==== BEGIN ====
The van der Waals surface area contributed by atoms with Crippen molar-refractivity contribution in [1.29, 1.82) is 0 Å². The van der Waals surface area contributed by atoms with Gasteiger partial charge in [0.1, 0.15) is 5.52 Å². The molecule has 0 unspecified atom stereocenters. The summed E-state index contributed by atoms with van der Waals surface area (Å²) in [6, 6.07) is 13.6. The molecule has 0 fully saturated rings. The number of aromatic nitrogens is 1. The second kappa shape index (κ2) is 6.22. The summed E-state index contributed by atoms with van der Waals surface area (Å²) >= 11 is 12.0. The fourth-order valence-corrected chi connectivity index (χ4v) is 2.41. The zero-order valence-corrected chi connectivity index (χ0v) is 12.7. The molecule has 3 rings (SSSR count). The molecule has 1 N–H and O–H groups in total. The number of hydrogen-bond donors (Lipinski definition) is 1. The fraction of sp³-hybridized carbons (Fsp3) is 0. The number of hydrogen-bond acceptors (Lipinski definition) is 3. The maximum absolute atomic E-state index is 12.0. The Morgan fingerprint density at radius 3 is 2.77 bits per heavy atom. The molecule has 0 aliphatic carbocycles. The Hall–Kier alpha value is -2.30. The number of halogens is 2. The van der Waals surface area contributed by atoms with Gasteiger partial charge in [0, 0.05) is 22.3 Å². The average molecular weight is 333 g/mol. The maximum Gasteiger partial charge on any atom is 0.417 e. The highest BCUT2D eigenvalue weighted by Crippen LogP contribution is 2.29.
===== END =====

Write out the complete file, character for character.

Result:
The van der Waals surface area contributed by atoms with Crippen molar-refractivity contribution in [1.29, 1.82) is 0 Å². The van der Waals surface area contributed by atoms with Gasteiger partial charge in [0.1, 0.15) is 5.52 Å². The molecule has 0 unspecified atom stereocenters. The summed E-state index contributed by atoms with van der Waals surface area (Å²) in [6, 6.07) is 13.6. The molecule has 0 fully saturated rings. The number of aromatic nitrogens is 1. The second kappa shape index (κ2) is 6.22. The summed E-state index contributed by atoms with van der Waals surface area (Å²) >= 11 is 12.0. The fourth-order valence-corrected chi connectivity index (χ4v) is 2.41. The zero-order valence-corrected chi connectivity index (χ0v) is 12.7. The molecule has 3 rings (SSSR count). The molecule has 1 N–H and O–H groups in total. The number of hydrogen-bond donors (Lipinski definition) is 1. The fraction of sp³-hybridized carbons (Fsp3) is 0. The number of hydrogen-bond acceptors (Lipinski definition) is 3. The maximum absolute atomic E-state index is 12.0. The Morgan fingerprint density at radius 3 is 2.77 bits per heavy atom. The molecule has 0 aliphatic carbocycles. The Hall–Kier alpha value is -2.30. The number of halogens is 2. The van der Waals surface area contributed by atoms with Gasteiger partial charge in [0, 0.05) is 22.3 Å². The average molecular weight is 333 g/mol. The maximum Gasteiger partial charge on any atom is 0.417 e. The highest BCUT2D eigenvalue weighted by Crippen LogP contribution is 2.29.